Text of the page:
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Canadian leader Ujjal Dosanjh writes to CJI seeking SIT probe into R-Day violence | India News


CHANDIGARH: Punjab-born former premier of Canada’s British Columbia (BC) province, Ujjal Dev Dosanjh, has written an open letter to the Chief Justice of Indian (CJI) S A Bobde to constitute a special investigation team (SIT) to probe the violence that erupted at the Red Fort on January 26. Dosanjh, who is also an ex-attorney general of BC and former federal minister, has asked the CJI Bobde to “investigate the probability of the criminal conspiracy including the probable involvement of high officials of the government being involved in it.”
He has mentioned, “It is quite evident from the publicly available information that the disturbance at the Red Fort was caused by rogue elements illegitimately claiming to represent the peaceful and disciplined Samyukat Kisan Morcha. The substantial preponderance of evidence provides reasonable and probable grounds to believe that the events at the Red Fort were the culmination of a criminal conspiracy to cause the disturbance with the clear purpose and intent of undermining one of the largest and longest non-violent protest campaigns in the history of the country. Further, there are reasonable and probable grounds to believe that the rogue elements may have been aided and abetted by the leadership of the Government of India and its security establishment including the police.”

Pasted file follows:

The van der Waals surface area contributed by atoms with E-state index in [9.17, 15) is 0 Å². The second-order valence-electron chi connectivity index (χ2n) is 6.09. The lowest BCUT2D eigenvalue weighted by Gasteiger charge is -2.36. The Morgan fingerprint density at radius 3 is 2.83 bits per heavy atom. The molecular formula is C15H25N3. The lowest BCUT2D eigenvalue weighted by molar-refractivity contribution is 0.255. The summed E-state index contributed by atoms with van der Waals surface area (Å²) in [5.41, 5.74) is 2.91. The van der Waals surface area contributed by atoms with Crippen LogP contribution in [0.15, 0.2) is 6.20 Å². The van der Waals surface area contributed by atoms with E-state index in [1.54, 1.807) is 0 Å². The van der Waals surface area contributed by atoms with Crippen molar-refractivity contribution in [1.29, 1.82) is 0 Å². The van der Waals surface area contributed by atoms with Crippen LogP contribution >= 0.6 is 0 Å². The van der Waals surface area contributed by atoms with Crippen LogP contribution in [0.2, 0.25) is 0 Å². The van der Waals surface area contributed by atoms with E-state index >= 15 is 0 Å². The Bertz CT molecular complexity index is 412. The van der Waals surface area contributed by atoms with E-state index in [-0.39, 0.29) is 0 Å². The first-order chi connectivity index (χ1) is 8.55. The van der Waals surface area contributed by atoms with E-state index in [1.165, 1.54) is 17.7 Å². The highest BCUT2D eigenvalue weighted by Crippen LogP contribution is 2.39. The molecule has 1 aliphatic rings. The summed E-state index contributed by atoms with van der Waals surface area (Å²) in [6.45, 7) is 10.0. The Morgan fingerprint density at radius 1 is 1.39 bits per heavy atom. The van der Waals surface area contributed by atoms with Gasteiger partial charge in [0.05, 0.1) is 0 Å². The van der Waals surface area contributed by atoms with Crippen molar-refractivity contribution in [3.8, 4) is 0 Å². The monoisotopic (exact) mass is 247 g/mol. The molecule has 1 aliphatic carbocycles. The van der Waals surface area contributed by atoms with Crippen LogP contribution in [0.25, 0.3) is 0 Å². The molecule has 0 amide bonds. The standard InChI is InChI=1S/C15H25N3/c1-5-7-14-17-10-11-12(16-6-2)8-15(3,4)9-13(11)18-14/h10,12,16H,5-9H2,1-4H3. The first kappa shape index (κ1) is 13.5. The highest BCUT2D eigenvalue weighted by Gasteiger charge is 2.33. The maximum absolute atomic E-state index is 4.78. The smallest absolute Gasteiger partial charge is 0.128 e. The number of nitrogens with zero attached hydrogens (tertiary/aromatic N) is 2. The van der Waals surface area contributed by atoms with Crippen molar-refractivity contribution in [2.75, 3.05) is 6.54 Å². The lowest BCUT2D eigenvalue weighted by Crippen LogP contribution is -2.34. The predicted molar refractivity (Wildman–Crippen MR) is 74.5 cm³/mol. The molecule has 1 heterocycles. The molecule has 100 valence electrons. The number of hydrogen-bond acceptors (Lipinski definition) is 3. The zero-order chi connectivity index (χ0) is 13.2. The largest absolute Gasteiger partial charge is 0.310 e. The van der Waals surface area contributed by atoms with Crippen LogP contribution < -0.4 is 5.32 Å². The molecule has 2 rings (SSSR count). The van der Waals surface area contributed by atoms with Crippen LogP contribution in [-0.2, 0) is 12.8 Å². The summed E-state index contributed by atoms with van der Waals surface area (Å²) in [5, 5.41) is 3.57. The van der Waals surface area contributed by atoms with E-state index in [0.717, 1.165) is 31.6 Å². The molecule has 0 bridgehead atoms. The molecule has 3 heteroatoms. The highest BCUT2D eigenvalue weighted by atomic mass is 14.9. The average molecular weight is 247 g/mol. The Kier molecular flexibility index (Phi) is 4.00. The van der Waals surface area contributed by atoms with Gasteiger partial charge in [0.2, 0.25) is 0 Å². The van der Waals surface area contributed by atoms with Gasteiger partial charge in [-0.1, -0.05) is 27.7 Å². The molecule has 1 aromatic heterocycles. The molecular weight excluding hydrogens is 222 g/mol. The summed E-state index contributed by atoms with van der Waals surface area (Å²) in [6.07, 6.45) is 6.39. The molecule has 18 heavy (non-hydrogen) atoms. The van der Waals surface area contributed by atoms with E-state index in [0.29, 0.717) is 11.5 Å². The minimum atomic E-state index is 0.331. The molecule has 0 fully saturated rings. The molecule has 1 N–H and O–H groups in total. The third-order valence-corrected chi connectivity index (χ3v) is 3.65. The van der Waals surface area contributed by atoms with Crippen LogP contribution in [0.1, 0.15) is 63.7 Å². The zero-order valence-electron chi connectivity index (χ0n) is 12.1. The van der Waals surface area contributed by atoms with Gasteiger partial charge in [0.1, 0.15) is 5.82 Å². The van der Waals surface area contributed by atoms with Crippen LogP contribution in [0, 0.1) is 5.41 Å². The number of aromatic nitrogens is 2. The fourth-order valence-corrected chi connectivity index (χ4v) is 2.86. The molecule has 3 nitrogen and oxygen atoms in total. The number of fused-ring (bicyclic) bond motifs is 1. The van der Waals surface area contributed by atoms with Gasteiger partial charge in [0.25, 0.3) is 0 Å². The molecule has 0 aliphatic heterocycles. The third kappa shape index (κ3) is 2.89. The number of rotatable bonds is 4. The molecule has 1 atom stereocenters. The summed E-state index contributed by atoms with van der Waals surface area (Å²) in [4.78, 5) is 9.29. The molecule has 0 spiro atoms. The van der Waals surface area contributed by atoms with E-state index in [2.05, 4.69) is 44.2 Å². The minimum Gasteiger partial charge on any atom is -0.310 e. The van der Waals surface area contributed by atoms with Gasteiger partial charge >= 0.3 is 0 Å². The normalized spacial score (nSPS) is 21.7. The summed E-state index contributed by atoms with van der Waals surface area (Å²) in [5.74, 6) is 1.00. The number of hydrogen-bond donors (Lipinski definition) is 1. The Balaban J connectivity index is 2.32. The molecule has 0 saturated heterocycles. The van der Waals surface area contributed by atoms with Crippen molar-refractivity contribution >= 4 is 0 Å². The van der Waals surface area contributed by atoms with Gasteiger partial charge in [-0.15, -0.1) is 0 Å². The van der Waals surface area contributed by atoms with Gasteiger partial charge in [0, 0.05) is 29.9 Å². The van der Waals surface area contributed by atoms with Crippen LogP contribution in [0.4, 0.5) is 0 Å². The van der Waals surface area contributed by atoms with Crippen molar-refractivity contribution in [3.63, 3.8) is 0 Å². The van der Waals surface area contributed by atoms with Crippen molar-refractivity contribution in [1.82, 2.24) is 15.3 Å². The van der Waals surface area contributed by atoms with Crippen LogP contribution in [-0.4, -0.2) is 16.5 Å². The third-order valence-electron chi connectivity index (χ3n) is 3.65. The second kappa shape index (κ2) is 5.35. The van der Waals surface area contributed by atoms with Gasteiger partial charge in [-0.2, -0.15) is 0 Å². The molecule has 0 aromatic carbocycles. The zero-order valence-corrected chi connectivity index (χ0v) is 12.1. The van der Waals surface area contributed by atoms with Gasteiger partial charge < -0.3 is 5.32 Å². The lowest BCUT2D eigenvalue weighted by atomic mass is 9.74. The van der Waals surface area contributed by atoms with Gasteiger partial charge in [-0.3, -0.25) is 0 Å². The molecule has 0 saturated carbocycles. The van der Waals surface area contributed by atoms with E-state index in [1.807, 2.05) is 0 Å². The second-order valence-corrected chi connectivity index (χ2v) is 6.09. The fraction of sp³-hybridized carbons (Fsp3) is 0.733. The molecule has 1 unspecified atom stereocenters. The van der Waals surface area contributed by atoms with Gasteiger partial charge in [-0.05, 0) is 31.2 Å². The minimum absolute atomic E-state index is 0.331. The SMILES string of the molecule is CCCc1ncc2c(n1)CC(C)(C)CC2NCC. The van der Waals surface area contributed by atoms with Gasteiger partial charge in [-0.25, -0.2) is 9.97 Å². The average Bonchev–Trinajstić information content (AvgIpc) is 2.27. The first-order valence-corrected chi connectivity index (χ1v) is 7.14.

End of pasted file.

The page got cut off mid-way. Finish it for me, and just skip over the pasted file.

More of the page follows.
Dosanjh, the first India-origin premier of a Canadian province, has urged the CJI, “Though a son, grandson, a great grandson and great great and so on of Indian peasants I make no comment on the merits or demerits of the impugned farm laws or the Samyukat Kisan Morcha itself since that is not the objective of my letter. I write to urge you to immediately act to establish the Special Investigation Team as above to investigate the probability of the criminal conspiracy including the probable involvement of high officials of the government being involved in it. (Sic)”
Speaking about the letter, the 74-year-old Liberal Party leader, who was the premier of BC from February 24, 2000 to June 5, 2001, told TOI, “Being born and raised in India, I am looking forward to a peaceful resolution to this protest as it concerns mainly small and medium farmers. I am worried about the implanting of spikes and barbed wires on the borders of Delhi. People of India should be free to go anywhere in the country. Also, they should be able to walk or ride to Delhi. India got independence from its colonial masters but is yet to get freedom. One should be able to move and demonstrate freely in a country. I am saying this as India is my mother country.”



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